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Village Board at odds over video gaming

Matthew Apgar – mapgar@shawmedia.com
La Grange officials are considering an ordinance that would permit businesses to install video gaming machines.
Matthew Apgar – mapgar@shawmedia.com La Grange officials are considering an ordinance that would permit businesses to install video gaming machines.

La Grange officials are weighing the odds of allowing video gaming in town.

The topic was discussed at the June 10 meeting of the La Grange Village Board.

Video gaming is not allowed in La Grange, but surrounding communities such as Countryside and Brookfield permit it. Western Springs and La Grange Park, however, do not allow video gaming machines.

The topic came up in 2009 when state legislation was approved giving municipalities the opportunity to opt in or opt out of video poker. The La Grange Community and Economic Development Commission examined the issue last year.

“It’s something we want to be responsive to in terms of business interest in the village and resident interest as well,” Village President Thomas Livingston said.

Village staff drafted an ordinance to address video gaming to help frame the board’s discussion.

Village attorney Mark Burkland described the proposed ordinance as “the most restrictive” measure in accordance with what the state allows.

The ordinance, if approved, would address penalties, signage restrictions and security measures, officials said.

A maximum of five video gaming machines would be allowed at an individual business, Burkland said.

Trustee Lou Gale asked if the village would assume any administrative undertakings to make video gaming possible in town.

Burkland said that La Grange’s administrative and regulatory oversight responsibilities would be relatively minimal.

“All of this is governed very strictly and electronically through the state,” Burkland said. “The state will know very quickly if there’s something amiss with the operations. The village will know what’s going on in an establishment with a liquor license in the same way it does now.”

The village has identified at least 18 businesses that believe video gaming could be helpful, officials said.

Steve Palmer, owner of Palmer Place, a La Grange Road restaurant, said video gaming has been a topic of discussion for years and could be beneficial to the community.

“We are supportive of a lot of what was listed there,” Palmer said. “Our position was, and still is, we don’t want to do anything to the detriment to our community. We love La Grange. We love what we have here. We do think this could be an asset in multiple ways.”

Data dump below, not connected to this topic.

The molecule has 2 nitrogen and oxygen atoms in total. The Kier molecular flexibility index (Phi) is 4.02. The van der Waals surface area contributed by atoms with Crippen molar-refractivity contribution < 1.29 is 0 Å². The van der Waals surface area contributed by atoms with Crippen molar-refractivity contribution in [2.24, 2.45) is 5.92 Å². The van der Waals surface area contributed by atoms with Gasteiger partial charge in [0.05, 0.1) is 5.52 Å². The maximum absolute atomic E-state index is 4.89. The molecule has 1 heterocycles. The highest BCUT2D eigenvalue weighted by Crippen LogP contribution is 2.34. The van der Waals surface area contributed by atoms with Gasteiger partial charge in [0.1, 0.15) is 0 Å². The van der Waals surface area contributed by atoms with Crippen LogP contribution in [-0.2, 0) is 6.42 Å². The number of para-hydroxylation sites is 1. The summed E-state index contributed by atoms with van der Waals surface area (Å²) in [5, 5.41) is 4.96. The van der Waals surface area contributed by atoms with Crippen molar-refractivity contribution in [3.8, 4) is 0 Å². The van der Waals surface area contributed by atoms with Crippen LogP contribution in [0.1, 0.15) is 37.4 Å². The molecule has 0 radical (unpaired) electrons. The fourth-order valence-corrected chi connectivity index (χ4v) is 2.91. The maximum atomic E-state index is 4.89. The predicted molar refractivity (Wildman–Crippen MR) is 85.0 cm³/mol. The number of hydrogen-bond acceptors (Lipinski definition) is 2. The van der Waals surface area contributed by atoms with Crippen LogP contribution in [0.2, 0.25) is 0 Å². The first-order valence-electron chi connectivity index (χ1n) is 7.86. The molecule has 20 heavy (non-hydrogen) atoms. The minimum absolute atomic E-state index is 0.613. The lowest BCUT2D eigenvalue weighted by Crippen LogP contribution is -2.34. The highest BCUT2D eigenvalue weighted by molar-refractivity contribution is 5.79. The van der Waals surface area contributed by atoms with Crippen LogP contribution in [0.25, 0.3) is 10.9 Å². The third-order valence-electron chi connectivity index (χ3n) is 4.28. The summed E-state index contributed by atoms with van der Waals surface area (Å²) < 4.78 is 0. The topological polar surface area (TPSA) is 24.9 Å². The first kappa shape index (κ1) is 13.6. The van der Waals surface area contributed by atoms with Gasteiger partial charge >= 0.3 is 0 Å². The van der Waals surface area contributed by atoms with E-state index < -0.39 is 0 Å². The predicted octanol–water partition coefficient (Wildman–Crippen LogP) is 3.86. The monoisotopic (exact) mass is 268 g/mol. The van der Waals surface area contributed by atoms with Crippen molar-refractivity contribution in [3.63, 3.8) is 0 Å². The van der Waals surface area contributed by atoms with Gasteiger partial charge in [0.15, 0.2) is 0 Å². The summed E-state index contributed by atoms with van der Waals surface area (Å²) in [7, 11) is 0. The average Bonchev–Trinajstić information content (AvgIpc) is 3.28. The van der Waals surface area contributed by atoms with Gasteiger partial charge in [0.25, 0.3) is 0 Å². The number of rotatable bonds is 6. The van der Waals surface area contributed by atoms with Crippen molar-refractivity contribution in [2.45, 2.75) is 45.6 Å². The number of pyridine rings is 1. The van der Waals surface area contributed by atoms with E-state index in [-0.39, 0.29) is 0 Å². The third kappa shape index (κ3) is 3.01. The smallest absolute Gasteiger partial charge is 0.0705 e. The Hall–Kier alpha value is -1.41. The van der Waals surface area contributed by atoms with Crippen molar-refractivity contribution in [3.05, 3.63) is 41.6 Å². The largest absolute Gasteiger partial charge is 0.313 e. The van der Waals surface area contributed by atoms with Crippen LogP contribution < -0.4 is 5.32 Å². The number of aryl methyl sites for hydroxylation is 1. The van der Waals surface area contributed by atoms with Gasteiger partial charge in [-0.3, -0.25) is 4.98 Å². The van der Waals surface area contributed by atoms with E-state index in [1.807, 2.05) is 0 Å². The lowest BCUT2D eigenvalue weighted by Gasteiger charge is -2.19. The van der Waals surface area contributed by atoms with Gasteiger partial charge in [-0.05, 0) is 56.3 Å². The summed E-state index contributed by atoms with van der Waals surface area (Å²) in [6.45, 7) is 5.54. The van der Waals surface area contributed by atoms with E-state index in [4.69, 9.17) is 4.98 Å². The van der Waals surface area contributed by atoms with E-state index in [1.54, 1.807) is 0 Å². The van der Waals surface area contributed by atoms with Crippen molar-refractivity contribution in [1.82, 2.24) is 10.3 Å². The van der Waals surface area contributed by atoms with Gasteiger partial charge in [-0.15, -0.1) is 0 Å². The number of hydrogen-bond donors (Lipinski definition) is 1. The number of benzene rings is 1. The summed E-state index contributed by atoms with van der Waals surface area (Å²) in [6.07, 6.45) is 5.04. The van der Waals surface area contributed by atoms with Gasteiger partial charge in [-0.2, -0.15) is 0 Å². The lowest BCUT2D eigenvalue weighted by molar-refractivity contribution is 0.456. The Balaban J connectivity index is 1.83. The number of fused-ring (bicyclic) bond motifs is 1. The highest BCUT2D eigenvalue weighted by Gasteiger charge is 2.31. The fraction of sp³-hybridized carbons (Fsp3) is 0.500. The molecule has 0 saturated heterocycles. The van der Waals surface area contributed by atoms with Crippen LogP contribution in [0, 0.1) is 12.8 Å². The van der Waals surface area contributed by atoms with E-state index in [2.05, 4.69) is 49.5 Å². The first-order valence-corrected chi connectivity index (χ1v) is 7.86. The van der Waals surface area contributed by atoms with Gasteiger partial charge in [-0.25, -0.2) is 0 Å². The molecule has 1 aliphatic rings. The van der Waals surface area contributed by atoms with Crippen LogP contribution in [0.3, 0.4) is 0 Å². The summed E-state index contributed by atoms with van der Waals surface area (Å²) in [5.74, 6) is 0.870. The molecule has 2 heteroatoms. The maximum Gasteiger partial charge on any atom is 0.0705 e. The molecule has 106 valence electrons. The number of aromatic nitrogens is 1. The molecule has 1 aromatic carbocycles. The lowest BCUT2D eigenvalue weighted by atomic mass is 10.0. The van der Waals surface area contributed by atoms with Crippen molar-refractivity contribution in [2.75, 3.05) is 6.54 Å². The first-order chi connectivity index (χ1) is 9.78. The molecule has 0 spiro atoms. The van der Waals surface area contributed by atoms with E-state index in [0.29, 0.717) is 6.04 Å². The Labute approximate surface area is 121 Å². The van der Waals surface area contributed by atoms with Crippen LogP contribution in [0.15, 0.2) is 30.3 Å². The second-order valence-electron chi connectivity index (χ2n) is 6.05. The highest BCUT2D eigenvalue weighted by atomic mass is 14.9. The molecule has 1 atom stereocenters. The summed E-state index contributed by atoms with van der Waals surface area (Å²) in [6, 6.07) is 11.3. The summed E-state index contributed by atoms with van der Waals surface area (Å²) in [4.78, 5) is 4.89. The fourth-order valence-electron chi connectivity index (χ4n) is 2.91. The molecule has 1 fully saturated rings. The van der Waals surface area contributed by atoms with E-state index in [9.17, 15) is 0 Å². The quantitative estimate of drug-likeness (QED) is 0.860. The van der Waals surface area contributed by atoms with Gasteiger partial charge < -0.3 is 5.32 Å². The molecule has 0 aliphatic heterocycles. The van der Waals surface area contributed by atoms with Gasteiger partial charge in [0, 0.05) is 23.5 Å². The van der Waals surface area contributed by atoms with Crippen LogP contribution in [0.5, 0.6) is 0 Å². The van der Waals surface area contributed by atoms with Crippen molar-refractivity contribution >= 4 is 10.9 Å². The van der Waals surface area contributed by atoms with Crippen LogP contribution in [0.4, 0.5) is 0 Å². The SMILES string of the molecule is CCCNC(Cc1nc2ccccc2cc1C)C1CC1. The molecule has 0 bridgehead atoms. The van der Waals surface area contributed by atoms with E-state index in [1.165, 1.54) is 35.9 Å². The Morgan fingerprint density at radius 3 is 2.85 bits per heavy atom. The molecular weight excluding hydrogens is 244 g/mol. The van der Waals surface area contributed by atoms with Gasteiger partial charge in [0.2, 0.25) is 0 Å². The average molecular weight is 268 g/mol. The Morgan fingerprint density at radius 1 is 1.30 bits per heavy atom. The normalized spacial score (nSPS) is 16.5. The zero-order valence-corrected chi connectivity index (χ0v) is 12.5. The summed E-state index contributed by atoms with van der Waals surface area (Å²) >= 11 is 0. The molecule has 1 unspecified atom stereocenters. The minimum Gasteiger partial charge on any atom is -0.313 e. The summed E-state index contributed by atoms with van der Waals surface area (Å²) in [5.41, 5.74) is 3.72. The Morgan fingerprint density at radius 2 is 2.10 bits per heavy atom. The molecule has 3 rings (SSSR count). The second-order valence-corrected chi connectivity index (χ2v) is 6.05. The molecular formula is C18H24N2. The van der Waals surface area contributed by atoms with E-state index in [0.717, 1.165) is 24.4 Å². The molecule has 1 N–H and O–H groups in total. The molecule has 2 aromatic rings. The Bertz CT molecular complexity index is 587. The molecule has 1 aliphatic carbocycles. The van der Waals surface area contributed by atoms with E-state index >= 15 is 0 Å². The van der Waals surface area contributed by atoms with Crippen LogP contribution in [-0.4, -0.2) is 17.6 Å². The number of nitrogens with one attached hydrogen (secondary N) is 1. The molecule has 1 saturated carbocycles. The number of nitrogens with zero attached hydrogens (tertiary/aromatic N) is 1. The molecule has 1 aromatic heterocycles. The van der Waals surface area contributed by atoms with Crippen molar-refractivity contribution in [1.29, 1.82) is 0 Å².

Trustee Mark Kuchler said he could support video gaming, especially because it’s become more common.

“I do see this evolving into a more accepted occurrence that you see so much in so many restaurants I go in now and don’t even notice when they’re there,” he said. “It’s no issue.”

Based on average estimates of 15 communities statewide, La Grange revenue would increase to between $100,000 and $200,000 annually, and each licensed establishment would generate between $60,000 and $90,000 annually, said Charity Jones, the village’s community development director. 

“There are financial benefits to the village from video poker, but I wouldn’t say that’s a driver,” Livingston said.

Gale asked if video gaming presents issues from a law enforcement perspective.

“It’s always a concern in talking with some neighboring chiefs who do have video gaming,” Police Chief Kurt Bluder said. “They have not seen an uptick in criminal activity, but, yes, it’s always a concern.”

Some trustees said they wouldn’t want businesses to have three-year license renewals for video gaming, preferring instead that they receive one-year license renewals.

The village board will consider taking action on the issue at a future meeting.

Also at the meeting, the board authorized an amendment to an ordinance regulating tobacco and alternative nicotine products.

Village board action makes unlawful the sale, purchase or possession of tobacco products involving anyone under age 21, which is consistent with the state of Illinois’ new tobacco 21 rule.

The amendment stipulates that first and second offenses will lead to $35 and $60 fines, respectively.

In other business, a $1.6 million bid was awarded to Lindahl Brothers for the village’s 2019-20 neighborhood street resurfacing project. Baxter and Woodman will provide construction management services for an amount not to exceed $109,000.

Work will include roadway repairs at Blackstone Avenue from Cossitt Avenue to 47th Street and along Ashland Avenue from Harris Avenue to 47th Street.

The village board approved a $19,000 engineering agreement with Baxter and Woodman for engineering services related to the village’s sewer televising program.

• The board confirmed the appointments of Beverly Hayes and Maurice McGee to the Community and Economic Development Commission for terms that expire in 2022.

• Tim Reardon was reappointed to the Design Review Board for a term that expires in 2022.

• Stan Zarnoweicki, Margaret Peterson, Bruce Whiteway, Brandon Simak and David Mayand were appointed and Rose Naseef and Mary Gertsmeier were reappointed to the Environmental Quality Commission.

• Suzanne Mosher was appointed and Greg Paice and Jeff Hoffenberg were reappointed to the Plan Commission.

• Trustees Mike Kotynek and Mark Kuchler were appointed to the La Grange Liquor Commission.